The Huntington’s The Hopper Collection
Edward Hopper meets Edward Albee in The Hopper Collection, a flawed but intriguing new play by Mat Smart that’s receiving its East Coast premiere from the Huntington Theatre Company (at Boston University Theatre through April 2). The set-up is pure Albee: the wife of a vitriolic older couple has invited a younger pair over for the evening. Marjorie, however, is a maniacally ditzy elderly beauty who was the inspiration for the swimsuit-clad damsel of Hopper’s smoky 1947 painting Summer Evening. Daniel, a rich and besotted art dealer, has spent what he likens to the cost of the Dallas Cowboys to buy her the painting. Still, she hates him and apparently makes a game of ineptly attempting to kill him. The pair live in fabulously appointed isolation, each occupying one side of an art-filled contemporary aerie (gorgeously and chunkily designed for the Huntington by Adam Stockhausen) and coming together only in a stark living room dominated by the backward-facing canvas Marjorie has never broken free of. The play spends 90 alternately acerb and touching minutes ripping her off that post-war porch.
Smart is a twentysomething writer of obvious talent who spent 15 years playing piano — which may be why his work unfolds musically (observing the Unities!) rather than in the blackout-sketch form typical of his generation. The Hopper Collection, though blither and less operatic, is self-consciously derivative of Who’s Afraid of Virginia Woolf? But rather than depicting Daniel and Marjorie duking it out to the death of illusion, Smart makes Daniel an ex-amateur boxer who uses his parlor pugilism like an aphrodisiac, shadow-punching in an attempt to seduce his wife. She has eyes only for Hopper, whom she met once, briefly, when the painter was 65.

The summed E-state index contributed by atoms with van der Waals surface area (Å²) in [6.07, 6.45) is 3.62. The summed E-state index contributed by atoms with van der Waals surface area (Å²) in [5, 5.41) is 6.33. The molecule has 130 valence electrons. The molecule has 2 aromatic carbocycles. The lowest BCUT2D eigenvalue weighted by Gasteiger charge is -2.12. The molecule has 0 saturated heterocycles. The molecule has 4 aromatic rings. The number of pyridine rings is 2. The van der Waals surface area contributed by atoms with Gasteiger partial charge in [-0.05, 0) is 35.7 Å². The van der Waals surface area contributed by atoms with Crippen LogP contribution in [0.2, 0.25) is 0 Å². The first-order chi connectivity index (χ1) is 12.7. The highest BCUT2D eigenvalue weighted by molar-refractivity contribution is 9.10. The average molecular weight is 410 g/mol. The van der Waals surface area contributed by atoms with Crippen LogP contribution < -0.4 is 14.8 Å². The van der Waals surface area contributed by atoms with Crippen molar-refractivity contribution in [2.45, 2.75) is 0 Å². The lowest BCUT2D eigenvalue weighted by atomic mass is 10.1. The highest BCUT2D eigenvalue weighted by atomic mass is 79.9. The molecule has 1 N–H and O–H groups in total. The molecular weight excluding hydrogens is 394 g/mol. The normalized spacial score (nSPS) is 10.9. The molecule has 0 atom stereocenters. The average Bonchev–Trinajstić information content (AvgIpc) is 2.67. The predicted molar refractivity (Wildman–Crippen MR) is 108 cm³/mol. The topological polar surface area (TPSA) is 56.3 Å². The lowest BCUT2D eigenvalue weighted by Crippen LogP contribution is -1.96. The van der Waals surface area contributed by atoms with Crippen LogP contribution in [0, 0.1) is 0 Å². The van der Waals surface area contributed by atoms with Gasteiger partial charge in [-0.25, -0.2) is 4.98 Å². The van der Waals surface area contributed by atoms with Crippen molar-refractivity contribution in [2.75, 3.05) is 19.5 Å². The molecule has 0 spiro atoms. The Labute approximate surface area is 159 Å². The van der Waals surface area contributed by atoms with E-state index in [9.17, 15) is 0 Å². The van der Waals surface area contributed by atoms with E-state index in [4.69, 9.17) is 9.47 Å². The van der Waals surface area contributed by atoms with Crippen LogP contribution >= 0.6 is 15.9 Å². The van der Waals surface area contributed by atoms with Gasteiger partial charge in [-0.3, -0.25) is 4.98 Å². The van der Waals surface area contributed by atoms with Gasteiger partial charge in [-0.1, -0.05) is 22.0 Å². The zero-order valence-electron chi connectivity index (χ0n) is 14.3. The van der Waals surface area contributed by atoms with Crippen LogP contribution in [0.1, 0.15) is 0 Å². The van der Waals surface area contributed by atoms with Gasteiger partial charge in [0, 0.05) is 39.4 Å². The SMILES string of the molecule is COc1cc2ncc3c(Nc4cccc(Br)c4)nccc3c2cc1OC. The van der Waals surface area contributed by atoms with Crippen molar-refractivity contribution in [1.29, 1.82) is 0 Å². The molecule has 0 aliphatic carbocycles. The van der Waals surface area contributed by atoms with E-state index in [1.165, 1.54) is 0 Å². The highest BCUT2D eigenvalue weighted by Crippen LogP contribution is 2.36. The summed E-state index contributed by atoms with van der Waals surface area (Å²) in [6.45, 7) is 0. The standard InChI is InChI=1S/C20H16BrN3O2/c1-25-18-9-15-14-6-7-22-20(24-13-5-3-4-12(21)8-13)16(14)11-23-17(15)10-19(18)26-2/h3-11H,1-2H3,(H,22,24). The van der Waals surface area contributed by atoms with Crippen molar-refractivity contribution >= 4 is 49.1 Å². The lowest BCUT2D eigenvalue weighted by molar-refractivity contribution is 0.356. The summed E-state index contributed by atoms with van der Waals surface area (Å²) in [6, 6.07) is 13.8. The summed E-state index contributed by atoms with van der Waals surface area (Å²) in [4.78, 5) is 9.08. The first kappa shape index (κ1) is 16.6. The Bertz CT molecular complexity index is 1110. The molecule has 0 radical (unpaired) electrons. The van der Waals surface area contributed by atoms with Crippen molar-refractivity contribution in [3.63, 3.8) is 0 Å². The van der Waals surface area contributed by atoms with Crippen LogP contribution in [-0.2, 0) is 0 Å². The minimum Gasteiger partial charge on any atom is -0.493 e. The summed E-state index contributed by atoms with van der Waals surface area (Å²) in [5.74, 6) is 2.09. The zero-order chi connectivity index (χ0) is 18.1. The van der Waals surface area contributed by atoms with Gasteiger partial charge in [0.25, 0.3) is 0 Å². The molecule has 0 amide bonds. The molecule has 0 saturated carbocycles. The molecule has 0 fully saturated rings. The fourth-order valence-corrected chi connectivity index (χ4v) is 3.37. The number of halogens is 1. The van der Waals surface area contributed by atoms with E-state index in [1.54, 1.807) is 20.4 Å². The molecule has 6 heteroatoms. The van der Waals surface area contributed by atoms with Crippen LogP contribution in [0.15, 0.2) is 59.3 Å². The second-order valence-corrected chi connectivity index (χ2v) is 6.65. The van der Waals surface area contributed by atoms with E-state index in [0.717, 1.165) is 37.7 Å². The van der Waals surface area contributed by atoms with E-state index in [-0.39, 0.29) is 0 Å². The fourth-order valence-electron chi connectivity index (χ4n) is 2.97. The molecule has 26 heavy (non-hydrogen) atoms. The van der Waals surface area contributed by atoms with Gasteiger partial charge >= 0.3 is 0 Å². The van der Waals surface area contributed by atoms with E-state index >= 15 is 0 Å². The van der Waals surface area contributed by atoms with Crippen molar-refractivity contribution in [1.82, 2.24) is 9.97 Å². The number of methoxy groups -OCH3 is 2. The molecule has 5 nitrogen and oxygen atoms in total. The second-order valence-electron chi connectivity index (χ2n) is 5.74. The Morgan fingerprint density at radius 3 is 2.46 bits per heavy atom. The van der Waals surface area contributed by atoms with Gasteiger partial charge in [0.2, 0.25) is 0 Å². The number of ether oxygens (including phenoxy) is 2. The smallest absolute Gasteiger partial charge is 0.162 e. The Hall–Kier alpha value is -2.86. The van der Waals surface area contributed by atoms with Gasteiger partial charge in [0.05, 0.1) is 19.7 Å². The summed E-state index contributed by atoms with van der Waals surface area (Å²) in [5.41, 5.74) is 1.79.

If we respect the play’s time line, Marjorie would have to be over 75. At the Huntington, she is superbly played, with a mix of regal charm and instability, by statuesque Leslie Lyles, her long legs planted no farther up the age scale than the middle years. Ditto Bruce McKenzie, whose scathing, wiry Daniel looks about 50. It’s hard to know how some latter-day Cronyns might alter the play’s dynamic. Would the cat-and-mouse love-hate play-acting seem ludicrous or just sadder? And though the premise is plausible (Summer Evening is in private hands), its ending, albeit a breakthrough for the couple, is a bit horrifying.
Smart also seems less sure in his handling of younger couple Edward and Sarah, whose free-floating loneliness (and coming together in an all-night coffee shop reminiscent of Nighthawks) forms a contemporary riff on Hopper. Edward has written Marjorie asking to view the painting. His ticket in: he’s dying of a brain tumor and the girlfriend he can’t forget has sent him a blank postcard with Summer Evening on the front. He hopes bringing her to see the painting will unlock her message. Yet Sarah (Therese Barbato), who arrives late, is not what she seems. Edward, like Marjorie, does not recapture the moment with which he has come to identify Hopper’s painting. But apparently that doesn’t mean there’s nothing to do on one’s deathbed but die. Under Daniel Aukin’s direction, the polished Huntington production captures both the barbed sophistication of the warring Daniel and Marjorie and the innocence at the heart of the play, whether that’s impressionable Marjorie being sexually flash-frozen in 1947 or the moribund Edward, who in Brian Leahy’s portrayal approaches the grave with a comical, open-faced and open-hearted naïveté reminiscent more of Beaver in extremis than Bette Davis in Dark Victory. There’s considerable promise in The Hopper Collection, which takes a painting that would seem to contain a story and gives it a clever, slightly absurdist sequel.
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